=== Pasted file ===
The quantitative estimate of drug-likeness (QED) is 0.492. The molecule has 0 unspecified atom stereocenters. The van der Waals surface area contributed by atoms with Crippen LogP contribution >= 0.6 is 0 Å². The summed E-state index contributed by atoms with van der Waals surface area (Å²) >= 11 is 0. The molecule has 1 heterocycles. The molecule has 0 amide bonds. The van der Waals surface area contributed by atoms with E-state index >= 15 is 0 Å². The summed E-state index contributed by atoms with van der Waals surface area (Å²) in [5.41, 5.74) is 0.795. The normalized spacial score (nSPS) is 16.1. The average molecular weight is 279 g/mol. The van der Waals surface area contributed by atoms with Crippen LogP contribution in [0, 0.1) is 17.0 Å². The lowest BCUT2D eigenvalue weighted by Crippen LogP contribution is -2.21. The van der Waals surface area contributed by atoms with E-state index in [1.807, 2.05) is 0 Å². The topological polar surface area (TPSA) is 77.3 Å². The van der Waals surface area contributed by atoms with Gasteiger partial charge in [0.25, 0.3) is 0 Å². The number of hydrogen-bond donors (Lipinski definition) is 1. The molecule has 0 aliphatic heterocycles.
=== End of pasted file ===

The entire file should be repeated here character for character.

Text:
The quantitative estimate of drug-likeness (QED) is 0.492. The molecule has 0 unspecified atom stereocenters. The van der Waals surface area contributed by atoms with Crippen LogP contribution >= 0.6 is 0 Å². The summed E-state index contributed by atoms with van der Waals surface area (Å²) >= 11 is 0. The molecule has 1 heterocycles. The molecule has 0 amide bonds. The van der Waals surface area contributed by atoms with E-state index >= 15 is 0 Å². The summed E-state index contributed by atoms with van der Waals surface area (Å²) in [5.41, 5.74) is 0.795. The normalized spacial score (nSPS) is 16.1. The average molecular weight is 279 g/mol. The van der Waals surface area contributed by atoms with Crippen LogP contribution in [0, 0.1) is 17.0 Å². The lowest BCUT2D eigenvalue weighted by Crippen LogP contribution is -2.21. The van der Waals surface area contributed by atoms with E-state index in [1.807, 2.05) is 0 Å². The topological polar surface area (TPSA) is 77.3 Å². The van der Waals surface area contributed by atoms with Gasteiger partial charge in [0.25, 0.3) is 0 Å². The number of hydrogen-bond donors (Lipinski definition) is 1. The molecule has 0 aliphatic heterocycles.